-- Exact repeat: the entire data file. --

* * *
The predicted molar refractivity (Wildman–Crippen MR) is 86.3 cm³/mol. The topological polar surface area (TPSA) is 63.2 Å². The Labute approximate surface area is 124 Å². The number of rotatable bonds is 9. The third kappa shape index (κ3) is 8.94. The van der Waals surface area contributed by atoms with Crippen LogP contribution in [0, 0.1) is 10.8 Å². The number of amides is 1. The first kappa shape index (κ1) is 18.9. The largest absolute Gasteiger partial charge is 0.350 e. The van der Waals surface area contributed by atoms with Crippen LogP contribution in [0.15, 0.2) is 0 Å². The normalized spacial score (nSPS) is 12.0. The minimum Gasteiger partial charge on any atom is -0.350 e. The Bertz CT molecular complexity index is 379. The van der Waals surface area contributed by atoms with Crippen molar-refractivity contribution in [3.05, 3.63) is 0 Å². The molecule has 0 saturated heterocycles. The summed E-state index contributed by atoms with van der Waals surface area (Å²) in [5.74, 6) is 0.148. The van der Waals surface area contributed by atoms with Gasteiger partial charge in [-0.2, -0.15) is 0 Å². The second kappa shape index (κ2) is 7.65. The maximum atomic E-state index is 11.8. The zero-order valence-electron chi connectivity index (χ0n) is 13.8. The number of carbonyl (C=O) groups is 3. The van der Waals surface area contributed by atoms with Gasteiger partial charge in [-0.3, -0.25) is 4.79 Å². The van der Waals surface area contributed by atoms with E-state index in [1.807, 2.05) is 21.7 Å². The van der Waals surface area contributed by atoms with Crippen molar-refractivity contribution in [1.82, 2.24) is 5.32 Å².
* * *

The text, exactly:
The predicted molar refractivity (Wildman–Crippen MR) is 86.3 cm³/mol. The topological polar surface area (TPSA) is 63.2 Å². The Labute approximate surface area is 124 Å². The number of rotatable bonds is 9. The third kappa shape index (κ3) is 8.94. The van der Waals surface area contributed by atoms with Crippen LogP contribution in [0, 0.1) is 10.8 Å². The number of amides is 1. The first kappa shape index (κ1) is 18.9. The largest absolute Gasteiger partial charge is 0.350 e. The van der Waals surface area contributed by atoms with Crippen LogP contribution in [0.15, 0.2) is 0 Å². The normalized spacial score (nSPS) is 12.0. The minimum Gasteiger partial charge on any atom is -0.350 e. The Bertz CT molecular complexity index is 379. The van der Waals surface area contributed by atoms with Crippen molar-refractivity contribution in [3.05, 3.63) is 0 Å². The molecule has 0 saturated heterocycles. The summed E-state index contributed by atoms with van der Waals surface area (Å²) in [5.74, 6) is 0.148. The van der Waals surface area contributed by atoms with Gasteiger partial charge in [-0.2, -0.15) is 0 Å². The second kappa shape index (κ2) is 7.65. The maximum atomic E-state index is 11.8. The zero-order valence-electron chi connectivity index (χ0n) is 13.8. The number of carbonyl (C=O) groups is 3. The van der Waals surface area contributed by atoms with Gasteiger partial charge in [-0.3, -0.25) is 4.79 Å². The van der Waals surface area contributed by atoms with E-state index in [1.807, 2.05) is 21.7 Å². The van der Waals surface area contributed by atoms with Crippen molar-refractivity contribution in [1.82, 2.24) is 5.32 Å².